From Example \(\PageIndex{1}\), we know that a 30.2% solution of ethylene glycol in water contains 302 g of ethylene glycol (4.87 mol) per 698 g of water. The molality of the solution is thus

    \[\text{molality of ethylene glycol}= \left(\dfrac{4.87 \;mol}{698 \; \cancel{g} \;H_2O} \right) \left(\dfrac{1000\; \cancel{g}}{1 \;kg} \right)=6.98 m\]

    From Equation \(\PageIndex{2}\), the increase in boiling point is therefore

    \[ΔT_b=mK_b=(6.98 \cancel{m})(0.51°C/\cancel{m})=3.6°C\]

    The boiling point of the solution is thus predicted to be 104°C. With a solute concentration of almost 7 m, however, the assumption of a dilute solution used to obtain Equation \(\PageIndex{2}\) may not be valid.

    Exercise \(\PageIndex{3}\)

    Assume that a tablespoon (5.00 g) of \(NaCl\) is added to 2.00 L of water at 20.0°C, which is then brought to a boil to cook spaghetti. At what temperature will the water boil?

    Answer:

    100.04°C, or 100°C to three significant figures. (Recall that 1 mol of \(NaCl\) produces 2 mol of dissolved particles. The small increase in temperature means that adding salt to the water used to cook pasta has essentially no effect on the cooking time.)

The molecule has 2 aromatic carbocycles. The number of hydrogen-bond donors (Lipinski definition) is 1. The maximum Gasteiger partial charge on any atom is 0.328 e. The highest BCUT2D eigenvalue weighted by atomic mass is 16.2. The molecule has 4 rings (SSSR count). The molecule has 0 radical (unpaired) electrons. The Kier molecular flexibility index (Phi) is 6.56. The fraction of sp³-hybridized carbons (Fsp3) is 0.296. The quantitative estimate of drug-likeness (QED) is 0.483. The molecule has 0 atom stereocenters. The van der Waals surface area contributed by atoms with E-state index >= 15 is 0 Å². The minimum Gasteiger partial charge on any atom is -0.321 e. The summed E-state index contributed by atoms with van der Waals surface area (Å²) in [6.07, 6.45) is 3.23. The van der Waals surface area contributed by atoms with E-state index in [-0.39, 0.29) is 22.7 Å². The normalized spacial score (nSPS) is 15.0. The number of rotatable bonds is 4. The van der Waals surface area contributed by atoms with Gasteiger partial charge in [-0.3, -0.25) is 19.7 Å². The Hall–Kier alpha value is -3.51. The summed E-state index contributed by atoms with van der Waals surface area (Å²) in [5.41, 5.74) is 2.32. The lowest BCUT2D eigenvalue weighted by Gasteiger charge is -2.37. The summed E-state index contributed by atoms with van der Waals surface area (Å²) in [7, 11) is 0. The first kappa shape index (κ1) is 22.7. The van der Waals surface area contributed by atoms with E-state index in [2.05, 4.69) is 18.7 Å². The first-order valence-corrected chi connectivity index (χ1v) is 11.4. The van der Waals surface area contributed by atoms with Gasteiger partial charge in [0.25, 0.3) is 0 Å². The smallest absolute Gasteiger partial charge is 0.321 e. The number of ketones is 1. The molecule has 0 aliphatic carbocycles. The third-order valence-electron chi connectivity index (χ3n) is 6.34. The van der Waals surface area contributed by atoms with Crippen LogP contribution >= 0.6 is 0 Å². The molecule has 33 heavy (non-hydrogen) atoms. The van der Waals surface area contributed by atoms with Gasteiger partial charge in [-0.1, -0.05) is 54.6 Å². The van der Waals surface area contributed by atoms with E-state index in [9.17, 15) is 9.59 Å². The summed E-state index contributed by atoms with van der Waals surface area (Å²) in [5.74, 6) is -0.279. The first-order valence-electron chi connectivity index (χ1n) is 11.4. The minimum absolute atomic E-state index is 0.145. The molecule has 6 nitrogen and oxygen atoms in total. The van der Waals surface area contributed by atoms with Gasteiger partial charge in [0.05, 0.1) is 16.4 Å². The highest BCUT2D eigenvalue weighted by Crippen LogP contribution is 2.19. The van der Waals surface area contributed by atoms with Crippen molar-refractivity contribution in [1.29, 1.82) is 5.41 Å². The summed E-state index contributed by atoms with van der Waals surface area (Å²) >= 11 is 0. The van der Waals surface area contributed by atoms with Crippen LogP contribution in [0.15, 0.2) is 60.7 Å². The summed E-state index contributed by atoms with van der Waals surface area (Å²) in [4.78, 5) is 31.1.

Freezing Point Depression

    The phase diagram in Figure \(\PageIndex{1}\) shows that dissolving a nonvolatile solute in water not only raises the boiling point of the water but also lowers its freezing point. The solid–liquid curve for the solution crosses the line corresponding to P = 1 atm at a lower temperature than the curve for pure water.

    This phenomenon is exploited in “de-icing” schemes that use salt (Figure \(\PageIndex{3}\)), calcium chloride, or urea to melt ice on roads and sidewalks, and in the use of ethylene glycol as an “antifreeze” in automobile radiators. Seawater freezes at a lower temperature than fresh water, and so the Arctic and Antarctic oceans remain unfrozen even at temperatures below 0 °C (as do the body fluids of fish and other cold-blooded sea animals that live in these oceans).

    This is a photo of damp brick pavement on which a white crystalline material has been spread.